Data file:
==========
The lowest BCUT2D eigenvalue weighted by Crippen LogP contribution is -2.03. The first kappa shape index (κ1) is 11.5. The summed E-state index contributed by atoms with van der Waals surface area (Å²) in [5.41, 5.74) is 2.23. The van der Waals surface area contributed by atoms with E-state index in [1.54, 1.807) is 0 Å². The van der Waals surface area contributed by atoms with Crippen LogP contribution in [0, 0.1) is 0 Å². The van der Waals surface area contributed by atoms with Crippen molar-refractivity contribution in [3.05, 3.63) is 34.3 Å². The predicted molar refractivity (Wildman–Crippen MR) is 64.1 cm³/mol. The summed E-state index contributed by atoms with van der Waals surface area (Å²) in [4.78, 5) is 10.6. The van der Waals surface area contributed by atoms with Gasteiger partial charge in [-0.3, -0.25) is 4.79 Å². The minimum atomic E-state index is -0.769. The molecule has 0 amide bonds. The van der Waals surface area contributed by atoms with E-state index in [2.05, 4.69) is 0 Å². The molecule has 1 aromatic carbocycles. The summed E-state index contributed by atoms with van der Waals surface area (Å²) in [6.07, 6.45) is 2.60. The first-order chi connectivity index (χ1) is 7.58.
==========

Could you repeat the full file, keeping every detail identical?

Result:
The lowest BCUT2D eigenvalue weighted by Crippen LogP contribution is -2.03. The first kappa shape index (κ1) is 11.5. The summed E-state index contributed by atoms with van der Waals surface area (Å²) in [5.41, 5.74) is 2.23. The van der Waals surface area contributed by atoms with E-state index in [1.54, 1.807) is 0 Å². The van der Waals surface area contributed by atoms with Crippen LogP contribution in [0, 0.1) is 0 Å². The van der Waals surface area contributed by atoms with Crippen molar-refractivity contribution in [3.05, 3.63) is 34.3 Å². The predicted molar refractivity (Wildman–Crippen MR) is 64.1 cm³/mol. The summed E-state index contributed by atoms with van der Waals surface area (Å²) in [4.78, 5) is 10.6. The van der Waals surface area contributed by atoms with Gasteiger partial charge in [-0.3, -0.25) is 4.79 Å². The minimum atomic E-state index is -0.769. The molecule has 0 amide bonds. The van der Waals surface area contributed by atoms with E-state index in [2.05, 4.69) is 0 Å². The molecule has 1 aromatic carbocycles. The summed E-state index contributed by atoms with van der Waals surface area (Å²) in [6.07, 6.45) is 2.60. The first-order chi connectivity index (χ1) is 7.58.